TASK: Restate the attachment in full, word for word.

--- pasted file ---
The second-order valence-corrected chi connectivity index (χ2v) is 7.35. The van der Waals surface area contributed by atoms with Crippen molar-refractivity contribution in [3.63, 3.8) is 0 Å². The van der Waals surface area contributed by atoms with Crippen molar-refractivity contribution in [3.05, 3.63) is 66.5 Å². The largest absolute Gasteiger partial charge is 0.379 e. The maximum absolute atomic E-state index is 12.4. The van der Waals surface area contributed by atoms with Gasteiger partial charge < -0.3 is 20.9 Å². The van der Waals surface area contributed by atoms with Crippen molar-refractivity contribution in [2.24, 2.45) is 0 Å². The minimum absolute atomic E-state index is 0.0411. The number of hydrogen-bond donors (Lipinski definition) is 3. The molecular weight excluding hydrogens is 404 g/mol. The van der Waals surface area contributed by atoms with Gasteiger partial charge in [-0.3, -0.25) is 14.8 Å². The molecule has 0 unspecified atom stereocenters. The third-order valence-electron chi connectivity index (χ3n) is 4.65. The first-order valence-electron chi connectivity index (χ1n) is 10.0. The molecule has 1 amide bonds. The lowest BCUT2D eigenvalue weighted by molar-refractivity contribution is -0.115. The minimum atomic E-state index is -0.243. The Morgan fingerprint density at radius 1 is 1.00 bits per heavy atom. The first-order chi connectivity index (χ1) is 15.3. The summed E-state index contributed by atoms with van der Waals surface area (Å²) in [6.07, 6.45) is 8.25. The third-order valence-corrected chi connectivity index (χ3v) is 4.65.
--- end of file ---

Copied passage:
The second-order valence-corrected chi connectivity index (χ2v) is 7.35. The van der Waals surface area contributed by atoms with Crippen molar-refractivity contribution in [3.63, 3.8) is 0 Å². The van der Waals surface area contributed by atoms with Crippen molar-refractivity contribution in [3.05, 3.63) is 66.5 Å². The largest absolute Gasteiger partial charge is 0.379 e. The maximum absolute atomic E-state index is 12.4. The van der Waals surface area contributed by atoms with Gasteiger partial charge < -0.3 is 20.9 Å². The van der Waals surface area contributed by atoms with Crippen molar-refractivity contribution in [2.24, 2.45) is 0 Å². The minimum absolute atomic E-state index is 0.0411. The number of hydrogen-bond donors (Lipinski definition) is 3. The molecular weight excluding hydrogens is 404 g/mol. The van der Waals surface area contributed by atoms with Gasteiger partial charge in [-0.3, -0.25) is 14.8 Å². The molecule has 0 unspecified atom stereocenters. The third-order valence-electron chi connectivity index (χ3n) is 4.65. The first-order valence-electron chi connectivity index (χ1n) is 10.0. The molecule has 1 amide bonds. The lowest BCUT2D eigenvalue weighted by molar-refractivity contribution is -0.115. The minimum atomic E-state index is -0.243. The Morgan fingerprint density at radius 1 is 1.00 bits per heavy atom. The first-order chi connectivity index (χ1) is 15.3. The summed E-state index contributed by atoms with van der Waals surface area (Å²) in [6.07, 6.45) is 8.25. The third-order valence-corrected chi connectivity index (χ3v) is 4.65.